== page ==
“That’s just fine,” she said into the phone. “Thanks.” She hung up the phone and turned to the three thirteen-year-old girls who were watching a movie in the living room. “Girls,” she called to them. “I ordered the pizza. I’m going down the street to give Mrs. Anderson her mail; they stuck it in the wrong box again. You guys listen for the pizza guy, okay?”
“Okay, Mom,” one girl said. Another said, “Sure, Mrs. Ritchie.” None of the girls looked at her, but kept their attention riveted on the television screen. Mrs. Ritchie chuckled, grabbed Mrs. Anderson’s mail, and left the house.
Twenty minutes later, a knock sounded on the front door. One of the girls got up and went to the door, but when she opened it, no one was there. She looked up and down the street, but it was empty. “Weird,” she said, stepping back into the foyer and closing the door. “D’you guys want some soda?” she asked, making her way to the kitchen at the back of the house.
“Sure,” both of the other girls said. Neither of them turned away from the TV, so they didn’t see that the front door had opened again. Over the loud volume of the movie, they didn’t hear the man walk into the house and toward the kitchen. But when their friend screamed, they jumped up from the couch.
“Mindy!” one of them shouted, running into the kitchen. “What-?” She stopped suddenly, and the third girl bumped into her, throwing both girls off balance.
The man who had followed Mindy into the house now held her prisoner, crushing her against him with one arm while with his other hand he held a large knife to her throat. He glared at the other two girls, who were momentarily paralyzed with fear.
Suddenly the second girl rushed forward to the sink and yanked a steak knife out of the dish drainer. She spun around with it held high, and lunged at the man.
The man was surprised, but reacted quickly, ducking away from the steak knife so that its tip nearly hit Mindy. He dropped his own knife and reached out for the second girl, dragging her easily to him. He was not particularly large, but he was much stronger than the girls, and now he had two of them.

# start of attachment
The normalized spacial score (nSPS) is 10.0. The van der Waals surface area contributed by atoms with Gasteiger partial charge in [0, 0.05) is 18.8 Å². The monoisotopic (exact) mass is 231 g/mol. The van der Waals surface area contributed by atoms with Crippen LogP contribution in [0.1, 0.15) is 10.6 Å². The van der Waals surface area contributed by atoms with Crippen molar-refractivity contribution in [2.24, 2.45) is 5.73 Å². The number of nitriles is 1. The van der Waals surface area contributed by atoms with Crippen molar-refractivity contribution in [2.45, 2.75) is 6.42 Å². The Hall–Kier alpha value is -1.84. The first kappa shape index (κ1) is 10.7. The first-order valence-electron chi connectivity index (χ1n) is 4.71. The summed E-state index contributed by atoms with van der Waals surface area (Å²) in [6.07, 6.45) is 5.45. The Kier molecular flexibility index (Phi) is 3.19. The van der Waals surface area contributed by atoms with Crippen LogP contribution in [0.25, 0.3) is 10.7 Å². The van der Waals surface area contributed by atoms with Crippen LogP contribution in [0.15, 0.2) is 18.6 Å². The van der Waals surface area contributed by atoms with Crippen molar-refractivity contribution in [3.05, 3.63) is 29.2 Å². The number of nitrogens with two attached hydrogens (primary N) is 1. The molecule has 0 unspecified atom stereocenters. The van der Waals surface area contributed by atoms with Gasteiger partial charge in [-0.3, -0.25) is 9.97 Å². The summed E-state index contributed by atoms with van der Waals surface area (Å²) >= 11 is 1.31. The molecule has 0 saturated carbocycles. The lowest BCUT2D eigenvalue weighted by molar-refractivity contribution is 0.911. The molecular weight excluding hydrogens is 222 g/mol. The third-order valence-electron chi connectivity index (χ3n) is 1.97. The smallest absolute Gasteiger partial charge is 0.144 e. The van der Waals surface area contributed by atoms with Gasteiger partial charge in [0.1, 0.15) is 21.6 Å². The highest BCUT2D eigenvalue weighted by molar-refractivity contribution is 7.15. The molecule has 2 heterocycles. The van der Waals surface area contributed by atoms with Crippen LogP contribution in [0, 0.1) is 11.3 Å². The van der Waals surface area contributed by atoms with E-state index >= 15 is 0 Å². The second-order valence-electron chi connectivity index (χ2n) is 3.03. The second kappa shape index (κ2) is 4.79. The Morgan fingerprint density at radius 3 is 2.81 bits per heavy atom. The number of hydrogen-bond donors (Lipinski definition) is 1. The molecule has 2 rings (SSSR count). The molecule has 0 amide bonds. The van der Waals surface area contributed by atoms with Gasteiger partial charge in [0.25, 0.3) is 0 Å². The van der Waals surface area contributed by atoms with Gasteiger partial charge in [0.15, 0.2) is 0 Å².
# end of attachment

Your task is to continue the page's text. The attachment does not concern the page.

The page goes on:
The third girl had vanished.
Growling in anger, the man hauled the two girls into the hallway between the kitchen and the living room. “Where is she?” he muttered under his breath. He stood for a moment, as though debating what his next step should be, then he pulled Mindy up so that his face was inches from hers. “Let’s go for a ride,” he said, and Mindy, her cheeks already covered with tears, began to sob and tremble uncontrollably.
“Let me go!” she pleaded, trying to twist out of the man’s grasp without success.
The man stalked into the living room with his hostages, his fingers tightening on the girls’ throats until they could barely breathe. He looked around the living room one last time, searching for any sign of the third girl, but she had disappeared.
“No matter,” he decided. He leered at Mindy. “Two is fine.” He started to turn back to the hallway, but, without warning, a ball-point pen was plunged into his shoulder.
“Let them go,” a woman’s voice said.
The man blinked in disbelief at his attacker and fell to his knees. The two girls quickly wrenched themselves away from him, and raced out of the house through the open front door.
The woman stood staring at the man for a second. Then, fishing for her cell phone in her front pocket, she also fled the house. She found all three girls on the front lawn.
“Get in!” she commanded, pointing to the pizza delivery car sitting at the front curb. Soon all four were in the vehicle and driving down the street. “Call the police!” the woman said, handing her phone to Mindy. She looked in the rear-view mirror, and watched as the man stumbled out of the house and up the street in the other direction. She slumped with relief. “Do you guys know him?” she asked.
“No,” each of the girls said. The second girl looked at the woman. “Are you from the pizza place?”
“Yeah,” the woman said.
“I hope Mrs. Ritchie tips you real good,” the girl said.
They pulled over, and the woman took the phone back from Mindy. “Hello?” she said. “Yeah. Yeah, I’m a driver for Marty’s Pizza.”
The man stopped at the top of the street and stared at the delivery car from behind a tree. He was squinting at it, as though he were memorizing details. His shoulder was still bleeding from where the pen had stabbed him. He stood behind the tree until he heard sirens, and then he scuttled away, disappearing into the shrubbery of a nearby park without a trace.